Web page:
"Created...A Hero"
A brief history of Hoverboy compiled by Brad Abraham

Hoverboy was one of the lesser Pulp characters of the 1930s. Not as iconic as The Shadow, not as mysterious as The Phantom; Hoverboy existed exclusively in the second string hero ghetto. The joint creation of Chicago advertising executives Bob Stark and C.L. Nutt; what they had hoped would be a smash hit akin to Tarzan or Doc Savage, remained only a minor success, proving to be most popular in the Midwest and Arkansas.


Hoverboy’s first breakthrough into mainstream culture came with the attack on Pearl Harbor. While comic book heroes such as Superman and Captain America took the fight to the enemy, Hoverboy remained on the home front, routing subversives, smashing trade unions and keeping Japanese Americans in their assigned internment camps. This “stay at home” policy was due to Stark’s irritable bowel syndrome and a reportedly disturbing psyche report on Nutt, marking both 4-F. Hoverboy became something of a cult oddity, even starring in a 12 part Live-Action Serial infamous for the death of actor Todd (“Hoverboy”) Steele while executing a dangerous stunt. Steele’s death required an obvious stunt double to take over the part for the last 5 episodes; the resulting Hoverboy in G-Men vs. Warlords of Neptune remains a “lost” classic.


The post-war years saw a decline in Hoverboy’s popularity; he all but vanished. It wasn’t until 1949 that a joint venture of Macys and General Dynamics (both clients of the ever resourceful ad-man Stark) resulted in the theatrical short Hoverboy Destroys Christmas. It was this capitalist-minded cartoon that caught the attention of Senator Joseph McCarthy’s House Un-American Activities Committee. With the Communist threat about to engulf the Western World, the HUAC was looking for a character to reach the hearts and minds of young Americans. Enter radical right-winger Nutt, who, unbeknownst to Stark, authorized the use of Hoverboy in a series of animated television adventures for the newly created Vigilance Pictures. This led to a two-decade rift and a series of legal battles that led to some 137 incarnations of Hoverboy in print, television and radio from 1951 to 1967.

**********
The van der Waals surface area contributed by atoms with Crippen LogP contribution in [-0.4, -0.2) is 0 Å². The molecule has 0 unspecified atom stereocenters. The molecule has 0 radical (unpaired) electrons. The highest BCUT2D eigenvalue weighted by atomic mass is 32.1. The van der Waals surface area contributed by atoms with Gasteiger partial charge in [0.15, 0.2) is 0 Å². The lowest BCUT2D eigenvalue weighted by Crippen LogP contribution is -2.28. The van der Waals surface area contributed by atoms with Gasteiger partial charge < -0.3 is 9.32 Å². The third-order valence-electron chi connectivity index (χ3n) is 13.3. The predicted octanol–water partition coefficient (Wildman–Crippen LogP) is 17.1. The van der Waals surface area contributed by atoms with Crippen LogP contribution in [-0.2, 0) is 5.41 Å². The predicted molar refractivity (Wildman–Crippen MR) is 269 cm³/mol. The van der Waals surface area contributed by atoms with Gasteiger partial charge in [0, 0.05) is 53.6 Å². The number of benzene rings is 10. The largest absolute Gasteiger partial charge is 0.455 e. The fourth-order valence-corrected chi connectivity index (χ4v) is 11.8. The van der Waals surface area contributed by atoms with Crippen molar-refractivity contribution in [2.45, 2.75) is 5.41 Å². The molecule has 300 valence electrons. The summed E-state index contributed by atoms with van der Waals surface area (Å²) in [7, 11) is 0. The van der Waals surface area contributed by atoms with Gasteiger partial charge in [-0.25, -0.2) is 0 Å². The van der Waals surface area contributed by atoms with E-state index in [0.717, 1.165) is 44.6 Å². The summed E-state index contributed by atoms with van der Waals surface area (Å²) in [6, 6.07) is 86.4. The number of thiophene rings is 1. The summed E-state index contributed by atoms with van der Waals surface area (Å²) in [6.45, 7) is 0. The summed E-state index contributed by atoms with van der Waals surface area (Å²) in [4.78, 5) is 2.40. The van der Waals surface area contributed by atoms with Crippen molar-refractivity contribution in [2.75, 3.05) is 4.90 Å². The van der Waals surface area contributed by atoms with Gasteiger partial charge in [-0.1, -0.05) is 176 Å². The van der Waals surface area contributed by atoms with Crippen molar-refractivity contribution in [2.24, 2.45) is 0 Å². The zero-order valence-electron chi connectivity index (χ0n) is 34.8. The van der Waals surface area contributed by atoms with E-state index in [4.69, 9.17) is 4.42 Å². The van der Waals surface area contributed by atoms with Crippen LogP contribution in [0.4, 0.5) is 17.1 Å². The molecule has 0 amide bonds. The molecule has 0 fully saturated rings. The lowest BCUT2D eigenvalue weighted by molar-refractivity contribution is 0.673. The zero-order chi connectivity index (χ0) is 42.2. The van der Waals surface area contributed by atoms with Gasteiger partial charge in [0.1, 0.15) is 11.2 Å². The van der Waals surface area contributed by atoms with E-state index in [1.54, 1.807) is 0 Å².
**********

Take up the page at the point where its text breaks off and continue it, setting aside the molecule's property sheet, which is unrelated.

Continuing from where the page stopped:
The changing political climate of the late 1960s would seem to spell doom for Hoverboy, but it was the fallout over diverted royalties of the Hoverboy character that led to the bankruptcy of creators Stark and Nutt. In 1971, a destitute Stark committed suicide shortly after the IRS sell-off of his estate for failure to pay back taxes. As for Nutt, the octogenarian gained entry into the Vigilance Pictures offices, destroying all of the original Hoverboy animation negatives in a conflagration that took his own life. Hoverboy was forever lost…


As it happened, enterprising Roland, Oklahoma TV programmer (and Hoverboy fan) John Ecktor had a set of pirated copies made of the Hoverboy animated series from the original telecine. In 1998, shortly after Ecktor’s passing, his son Ian discovered these original episodes. “Turns out dad was kind of an obsessive nut about old film and TV. I mean, he had telecines of all three Patrick Troughton seasons of Dr Who, reels of Lon Chaney’s London after Midnight, lots of great stuff. Unfortunately they all pretty much deteriorated the instant I picked them up, but remarkably the Hoverboy materials were salvageable.